Back in the mid-aughts, Strength was the talk of Portland. The funk-electro-soul-pop group's sound was fun but relatively earnest—despite the fact that Strength began as an art school band—and there was a Michael Jackson/Prince vibe to what Strength was doing that was otherwise absent from the Portland music scene.
Until the band's appearance at last year's PDX Pop festival, we had kinda started to wonder if Strength was done for. WIth only a single album to its name—2006 full-length Going Strong
—it seemed that the band might be banished to the dustbins of Portland music history. But that's all changed: Mind-Reader
, Strength's long-awaited follow-up, comes out in early September (with a release show Sept. 3 at Holocene with Fake Drugs, DJ Copy and DJ Patricia Furpurse).
"Brandy," perhaps the sexiest sex-jam on Mind-Reader
(and an early favorite from Strength fans), reminds of Beck or Chromeo with its tongue-in-(your)-cheek seduction. But anyone who has seen Strength live can attest to the fact that the group takes its sultry side very, very seriously. When Bailey Winters sings "let me put you in my car—it's a big car," he's keenly aware of the humorous sentiment, but he's also deadpan as hell in wanting to screw the listener's brains out.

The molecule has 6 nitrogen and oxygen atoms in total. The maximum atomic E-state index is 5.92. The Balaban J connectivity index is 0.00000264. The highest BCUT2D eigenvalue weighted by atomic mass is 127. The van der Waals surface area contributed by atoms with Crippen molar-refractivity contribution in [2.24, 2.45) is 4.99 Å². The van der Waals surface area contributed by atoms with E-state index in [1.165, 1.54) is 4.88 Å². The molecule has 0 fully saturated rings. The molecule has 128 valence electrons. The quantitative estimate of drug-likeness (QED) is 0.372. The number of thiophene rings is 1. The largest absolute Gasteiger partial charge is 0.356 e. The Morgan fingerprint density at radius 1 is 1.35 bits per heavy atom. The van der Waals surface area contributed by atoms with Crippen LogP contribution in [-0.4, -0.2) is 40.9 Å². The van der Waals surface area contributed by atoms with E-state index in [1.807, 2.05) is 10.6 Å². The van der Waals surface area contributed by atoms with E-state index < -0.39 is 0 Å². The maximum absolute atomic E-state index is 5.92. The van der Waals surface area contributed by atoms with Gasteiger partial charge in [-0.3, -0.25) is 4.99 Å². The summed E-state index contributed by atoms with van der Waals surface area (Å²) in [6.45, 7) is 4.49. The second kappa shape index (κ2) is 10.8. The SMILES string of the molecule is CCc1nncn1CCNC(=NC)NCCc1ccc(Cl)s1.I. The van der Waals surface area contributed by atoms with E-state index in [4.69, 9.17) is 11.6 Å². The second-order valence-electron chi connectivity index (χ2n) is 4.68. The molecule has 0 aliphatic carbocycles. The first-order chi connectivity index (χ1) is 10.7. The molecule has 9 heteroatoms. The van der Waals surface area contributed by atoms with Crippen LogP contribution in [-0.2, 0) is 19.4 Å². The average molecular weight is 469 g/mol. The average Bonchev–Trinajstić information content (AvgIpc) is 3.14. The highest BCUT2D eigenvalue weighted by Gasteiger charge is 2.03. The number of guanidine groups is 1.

On the musical front, too, Strength's irony is far outweighed by its desire to make every element—from the synth bassline to the echoing, minimal guitar strums and all the Thriller
-esque ambient noises—exactly right. It's as if Strength wants to test society's capacity for accepting the white-hot heat of its passion—despite the fact that they don't fit the physical mold of R&B sexpots who usually croon songs like "Brandy." Is the song ridiculous? Yeah, but no more ridiculous than any Top 40 R&B tune grabbed at random from the airwaves. What's ridiculous is that these nerdy, skinny, white guys are making old-school sex-jams that sound this good. Our own expectations and stereotypes are driving the humor much more than the band itself.
But, at the end of the day, the actual idea of being rubbed down with brandy is kind of disgusting—and the persistence with which Winters demands his anonymous girl accepts a brandy rubdown is borderline creepy. Can we all agree on that?
The same cannot be said for all of Mind-Reader
. This is a really well-balanced and impressive disc. It's good to have Strength back in the land of the living, breathing, and sexing local music scene.
Download "Metal" from XO Publicity